The moving party bears an initial burden of production to make a prima facie showing of the nonexistence of any triable issue of material fact, and if he does so, the burden shifts to the opposing party to make a prima facie showing of the existence of a triable issue of material fact. (Aguilar v. Atlantic Richfield Co. (2001) 25 Cal.4th 826, 850; accord Code Civ. Proc. § 437c, subd. (p)(2).)
Once the defendant has met that burden, the burden shifts to the plaintiff to show that a triable issue of one or more material facts exists as to that cause of action or a defense thereto. (Aguilar, supra, 25 Cal.4th at 850.) The plaintiff may not rely upon the mere allegations or denials of its pleadings to show that a triable issue of material fact exists but, instead, shall set forth the specific facts showing that a triable issue of material fact exists as to that cause of action or a defense thereto. (Ibid.) To establish a triable issue of material fact, the party opposing the motion must produce substantial responsive evidence. (Sangster v. Paetkau (1998) 68 Cal.App.4th 151, 166.)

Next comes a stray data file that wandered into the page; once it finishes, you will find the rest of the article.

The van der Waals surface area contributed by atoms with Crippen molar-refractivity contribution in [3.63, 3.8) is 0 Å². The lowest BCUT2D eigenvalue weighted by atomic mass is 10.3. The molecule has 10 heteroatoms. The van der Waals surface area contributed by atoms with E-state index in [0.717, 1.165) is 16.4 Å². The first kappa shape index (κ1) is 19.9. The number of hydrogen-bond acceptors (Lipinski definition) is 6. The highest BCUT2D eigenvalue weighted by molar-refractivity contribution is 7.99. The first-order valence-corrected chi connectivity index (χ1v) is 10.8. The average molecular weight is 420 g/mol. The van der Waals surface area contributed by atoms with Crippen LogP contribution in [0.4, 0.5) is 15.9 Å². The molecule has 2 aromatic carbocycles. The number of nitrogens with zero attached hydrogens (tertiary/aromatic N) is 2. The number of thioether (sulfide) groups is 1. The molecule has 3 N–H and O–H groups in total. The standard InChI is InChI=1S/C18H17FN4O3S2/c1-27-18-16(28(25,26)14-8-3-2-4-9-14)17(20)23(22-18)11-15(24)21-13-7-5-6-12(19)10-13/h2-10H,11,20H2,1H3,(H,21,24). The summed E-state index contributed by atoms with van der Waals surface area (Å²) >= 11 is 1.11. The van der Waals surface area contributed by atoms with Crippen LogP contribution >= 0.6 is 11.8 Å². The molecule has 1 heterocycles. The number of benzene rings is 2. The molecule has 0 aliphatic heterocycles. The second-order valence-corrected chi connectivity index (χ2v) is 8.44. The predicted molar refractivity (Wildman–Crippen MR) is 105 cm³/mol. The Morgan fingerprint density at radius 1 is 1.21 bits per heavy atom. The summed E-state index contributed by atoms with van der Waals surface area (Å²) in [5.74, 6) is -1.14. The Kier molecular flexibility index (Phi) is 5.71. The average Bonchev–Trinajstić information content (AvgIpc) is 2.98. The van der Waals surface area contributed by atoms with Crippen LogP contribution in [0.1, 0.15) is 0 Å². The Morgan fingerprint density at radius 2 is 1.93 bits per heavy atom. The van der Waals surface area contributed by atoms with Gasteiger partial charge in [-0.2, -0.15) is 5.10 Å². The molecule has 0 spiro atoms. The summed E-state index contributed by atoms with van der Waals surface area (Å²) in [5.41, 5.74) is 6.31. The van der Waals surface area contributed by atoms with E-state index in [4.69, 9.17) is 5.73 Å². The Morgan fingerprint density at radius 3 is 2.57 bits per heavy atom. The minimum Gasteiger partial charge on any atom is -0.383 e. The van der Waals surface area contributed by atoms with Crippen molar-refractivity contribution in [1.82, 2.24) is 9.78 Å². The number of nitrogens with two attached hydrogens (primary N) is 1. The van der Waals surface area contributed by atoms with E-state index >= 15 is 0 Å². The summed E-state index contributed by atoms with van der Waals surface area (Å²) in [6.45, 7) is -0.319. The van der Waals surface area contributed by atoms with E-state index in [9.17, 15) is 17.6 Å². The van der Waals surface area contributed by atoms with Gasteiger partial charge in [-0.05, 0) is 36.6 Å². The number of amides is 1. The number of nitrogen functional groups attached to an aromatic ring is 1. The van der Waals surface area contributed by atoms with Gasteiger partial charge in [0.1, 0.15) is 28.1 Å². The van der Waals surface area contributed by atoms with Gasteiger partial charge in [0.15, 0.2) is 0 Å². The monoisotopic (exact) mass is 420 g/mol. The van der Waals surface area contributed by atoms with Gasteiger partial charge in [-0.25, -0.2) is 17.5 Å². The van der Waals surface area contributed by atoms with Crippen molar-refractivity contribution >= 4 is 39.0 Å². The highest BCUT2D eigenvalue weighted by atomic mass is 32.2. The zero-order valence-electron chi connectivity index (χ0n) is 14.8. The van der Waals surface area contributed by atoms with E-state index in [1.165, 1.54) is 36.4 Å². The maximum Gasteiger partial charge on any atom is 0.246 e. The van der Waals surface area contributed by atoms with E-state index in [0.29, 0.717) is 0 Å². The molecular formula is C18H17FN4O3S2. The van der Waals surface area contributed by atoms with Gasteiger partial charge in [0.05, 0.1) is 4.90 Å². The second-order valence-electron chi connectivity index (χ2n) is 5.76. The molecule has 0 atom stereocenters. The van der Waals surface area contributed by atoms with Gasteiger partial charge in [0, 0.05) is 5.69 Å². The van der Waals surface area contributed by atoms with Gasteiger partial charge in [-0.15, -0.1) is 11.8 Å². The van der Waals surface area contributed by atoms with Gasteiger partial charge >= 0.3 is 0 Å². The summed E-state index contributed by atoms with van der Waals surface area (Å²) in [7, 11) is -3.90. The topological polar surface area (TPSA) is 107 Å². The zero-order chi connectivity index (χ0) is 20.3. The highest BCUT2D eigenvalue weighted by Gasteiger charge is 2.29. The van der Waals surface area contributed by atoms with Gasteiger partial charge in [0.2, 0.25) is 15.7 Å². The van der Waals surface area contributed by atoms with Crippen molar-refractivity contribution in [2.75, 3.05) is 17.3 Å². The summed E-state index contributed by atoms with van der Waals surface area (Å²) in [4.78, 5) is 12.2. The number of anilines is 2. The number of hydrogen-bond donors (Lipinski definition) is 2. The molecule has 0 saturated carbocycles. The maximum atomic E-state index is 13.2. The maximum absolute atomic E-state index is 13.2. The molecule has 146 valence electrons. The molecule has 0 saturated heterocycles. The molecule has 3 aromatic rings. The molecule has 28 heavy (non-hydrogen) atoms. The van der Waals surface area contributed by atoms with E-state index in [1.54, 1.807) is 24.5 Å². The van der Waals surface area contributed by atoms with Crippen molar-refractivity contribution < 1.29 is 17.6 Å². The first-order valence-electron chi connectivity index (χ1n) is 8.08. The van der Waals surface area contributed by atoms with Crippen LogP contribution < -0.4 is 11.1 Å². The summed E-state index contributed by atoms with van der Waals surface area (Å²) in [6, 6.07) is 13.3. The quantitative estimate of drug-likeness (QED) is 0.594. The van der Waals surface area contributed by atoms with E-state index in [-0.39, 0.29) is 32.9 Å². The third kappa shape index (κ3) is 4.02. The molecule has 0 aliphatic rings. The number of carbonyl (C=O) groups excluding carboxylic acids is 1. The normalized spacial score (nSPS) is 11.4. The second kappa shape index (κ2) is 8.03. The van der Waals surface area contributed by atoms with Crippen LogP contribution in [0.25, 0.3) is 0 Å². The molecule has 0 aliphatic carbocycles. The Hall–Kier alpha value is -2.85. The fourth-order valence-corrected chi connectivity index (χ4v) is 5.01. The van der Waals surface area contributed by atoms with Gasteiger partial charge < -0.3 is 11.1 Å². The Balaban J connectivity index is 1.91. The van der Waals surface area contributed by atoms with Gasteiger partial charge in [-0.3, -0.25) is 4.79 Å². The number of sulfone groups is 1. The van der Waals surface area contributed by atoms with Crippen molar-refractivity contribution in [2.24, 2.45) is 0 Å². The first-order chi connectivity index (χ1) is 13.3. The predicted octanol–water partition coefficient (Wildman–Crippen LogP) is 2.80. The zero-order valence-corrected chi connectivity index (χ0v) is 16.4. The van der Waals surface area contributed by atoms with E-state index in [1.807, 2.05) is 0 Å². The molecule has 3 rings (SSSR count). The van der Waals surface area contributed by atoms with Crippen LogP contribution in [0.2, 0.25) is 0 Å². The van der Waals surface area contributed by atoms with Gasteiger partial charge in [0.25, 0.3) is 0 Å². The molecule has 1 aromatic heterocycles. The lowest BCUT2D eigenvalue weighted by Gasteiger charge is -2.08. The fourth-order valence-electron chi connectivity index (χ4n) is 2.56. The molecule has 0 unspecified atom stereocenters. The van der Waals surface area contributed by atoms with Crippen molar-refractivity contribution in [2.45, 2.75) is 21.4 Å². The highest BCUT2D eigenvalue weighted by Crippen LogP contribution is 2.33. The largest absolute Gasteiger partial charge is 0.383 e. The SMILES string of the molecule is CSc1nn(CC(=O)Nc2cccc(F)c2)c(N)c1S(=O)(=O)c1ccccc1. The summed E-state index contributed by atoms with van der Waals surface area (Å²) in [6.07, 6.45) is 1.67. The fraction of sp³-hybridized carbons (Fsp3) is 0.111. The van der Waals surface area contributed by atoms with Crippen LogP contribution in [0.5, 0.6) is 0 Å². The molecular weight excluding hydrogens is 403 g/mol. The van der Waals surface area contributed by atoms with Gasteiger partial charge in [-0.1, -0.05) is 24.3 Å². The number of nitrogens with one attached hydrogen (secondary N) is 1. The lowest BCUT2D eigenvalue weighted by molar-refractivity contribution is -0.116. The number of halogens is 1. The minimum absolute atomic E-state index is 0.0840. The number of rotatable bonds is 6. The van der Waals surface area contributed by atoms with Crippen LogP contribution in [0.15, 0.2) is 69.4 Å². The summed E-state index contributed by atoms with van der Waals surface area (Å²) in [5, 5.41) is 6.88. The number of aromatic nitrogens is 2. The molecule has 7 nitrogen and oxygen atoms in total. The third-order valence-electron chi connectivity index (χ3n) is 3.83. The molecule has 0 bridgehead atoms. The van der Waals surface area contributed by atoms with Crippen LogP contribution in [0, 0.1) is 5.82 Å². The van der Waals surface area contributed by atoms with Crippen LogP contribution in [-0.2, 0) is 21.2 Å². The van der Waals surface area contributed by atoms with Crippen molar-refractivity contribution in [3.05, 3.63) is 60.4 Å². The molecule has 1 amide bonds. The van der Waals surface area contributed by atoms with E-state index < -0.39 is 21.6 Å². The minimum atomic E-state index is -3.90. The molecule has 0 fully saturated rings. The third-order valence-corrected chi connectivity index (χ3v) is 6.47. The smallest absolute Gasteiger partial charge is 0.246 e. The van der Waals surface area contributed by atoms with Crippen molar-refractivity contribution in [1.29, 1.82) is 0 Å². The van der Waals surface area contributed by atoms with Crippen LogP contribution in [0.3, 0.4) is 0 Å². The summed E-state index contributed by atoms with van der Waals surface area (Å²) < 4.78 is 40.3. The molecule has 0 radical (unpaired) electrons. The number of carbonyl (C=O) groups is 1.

City argues that all discrimination claims based on actions occurring before June 13, 2011, are time barred, because Oden filed her DFEH charge on June 13, 2012, and the limitations period for FEHA claims is one year. (Motion at p. 15; Gov. Code § 12960, subd. (d).) Oden responds that the City’s failure to promote her to the same position at various instances from 1996 onward constitute a continuing violation for which the statute of limitations has not yet run. (Opposition at pp. 12–13.)